When Ludwick Marishane was 18, he and a friend were sunbathing in rural Limpopo in Marishane’s native South Africa. By the time the pair were ready to leave, Marishane hit the showers but his companion didn’t feel like cleaning up.
That gave Marishane, now 21 and a student at Capetown University, the idea that forms the core of his business, HeadBoy Industries. Marishane’s notion that day was to create a simple, antibacterial cleanser that could be used in lieu of gallons of water to bathe. On Friday, that idea and the business it influenced led Marishane to become the first sub-Saharan African to win the Global Student Entrepreneur Award.
“Who would have known a lazy friend not wanting to bathe would lead to this,” he told me Friday night after being named the winner of a competition that included more than 2,000 contestants, and ended with an intense day of 30 student entrepreneurs occupying the New York Stock Exchange and pitching their businesses to panels of veteran entrepreneurs and others. The contest was run by the Entrepreneurs’ Organization and was sponsored by the Ewing Marion Kauffman Foundation and the NYSE.
Marishane and four other finalists spent the afternoon explaining their businesses and visions to a group of panelists that included such luminaries as Redbox cofounder Mike DeLazzer and Shark Tank regular Kevin Harrington. I was the only media representative on the judging panel. The students were competing for $150,000 in cash and services and a year of mentorship from DeLazzer.
Marishane’s invention, DryBath, and the business he’s built around it, replaces use of polluted water for regular bathing in areas of the world where the water is so dirty that people catch diseases from taking a bath. The potential market includes more than 2 billion people.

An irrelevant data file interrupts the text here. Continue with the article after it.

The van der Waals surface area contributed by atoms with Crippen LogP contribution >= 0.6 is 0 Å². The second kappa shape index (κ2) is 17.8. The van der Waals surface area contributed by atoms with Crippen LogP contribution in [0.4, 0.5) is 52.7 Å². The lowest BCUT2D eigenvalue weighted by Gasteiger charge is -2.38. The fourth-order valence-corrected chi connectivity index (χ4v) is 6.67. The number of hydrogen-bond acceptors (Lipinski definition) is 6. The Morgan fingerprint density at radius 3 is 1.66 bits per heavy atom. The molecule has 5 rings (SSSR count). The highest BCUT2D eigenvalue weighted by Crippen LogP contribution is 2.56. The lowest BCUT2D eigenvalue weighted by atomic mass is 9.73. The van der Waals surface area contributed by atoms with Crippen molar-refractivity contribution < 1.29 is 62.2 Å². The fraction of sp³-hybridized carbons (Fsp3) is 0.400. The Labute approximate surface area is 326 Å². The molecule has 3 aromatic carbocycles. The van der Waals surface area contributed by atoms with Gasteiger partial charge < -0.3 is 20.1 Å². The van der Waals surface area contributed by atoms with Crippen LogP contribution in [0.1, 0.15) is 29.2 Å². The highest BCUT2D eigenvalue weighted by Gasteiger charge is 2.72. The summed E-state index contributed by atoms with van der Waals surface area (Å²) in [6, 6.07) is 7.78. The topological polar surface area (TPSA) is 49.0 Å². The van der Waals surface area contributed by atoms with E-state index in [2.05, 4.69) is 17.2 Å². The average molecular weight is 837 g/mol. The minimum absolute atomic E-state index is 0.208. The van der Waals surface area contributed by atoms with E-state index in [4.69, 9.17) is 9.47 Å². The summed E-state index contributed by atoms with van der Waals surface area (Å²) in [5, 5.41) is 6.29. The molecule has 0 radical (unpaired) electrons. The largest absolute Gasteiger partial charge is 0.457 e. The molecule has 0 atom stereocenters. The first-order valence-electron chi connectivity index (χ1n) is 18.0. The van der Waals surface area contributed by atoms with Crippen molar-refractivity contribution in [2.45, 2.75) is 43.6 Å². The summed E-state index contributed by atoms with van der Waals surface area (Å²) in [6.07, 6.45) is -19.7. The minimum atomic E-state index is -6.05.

DryBath also has commercial uses. It could be used by hotels looking to conserve water and by airlines trying to provide a refreshing dose of cleanliness to customers on long-haul flights. In fact, Marishane, who expects to do $162,000 in revenue this year and $1 million in 2012, is already working with British Airways and the Accor hotel group on test deals. He’s also established partnerships with Oxfam and WaterAid to provide his product to victims of disasters worldwide.
Marishane told the judges that his product could become, “a poor man’s necessity and a rich man’s convenience.”
“Participating in the Global Student Entrepreneur Awards was a game-changing experience for my personal and professional growth, and winning is proof that crazy high-school dreams can go on to bring about real change in the world, ” Marishane said of his experience with the event.
As for the students who Marishane beat:
Garrett Gee, a Brigham Young University student whose company, Scan, developed one of the most-used apps for QR Code scanning on mobile devices.
Jake Jorgovan, a Belmont University student whose company, Rabbit Hole Creative, is built around creating three-dimensional lighting effects. He has worked with such artists as Dolly Parton, Cee Lo Green, and Lady Gaga.
Kevin Gelfand of San Diego State University, whose company, ShakeSmart, provides healthy protein shakes near college fitness facilities. So far, he has established an outlet at San Diego State, but plans to expand to other colleges and hopes to hit the fitness-club market.
Dinesh Wadhwani of Babson College, whose company, ThinkLite, aims to provide savings on energy-efficient lighting to consumers and businesses. Among ThinkLite’s clients are AT&T and Kodak.
“This year’s GSEA competition really symbolizes how young entrepreneurs are making their mark: creating employment, changing the world, and, in Ludwick’s case, saving lives,” said Kevin Langley, global chairman of the Entrepreneurs’ Organization.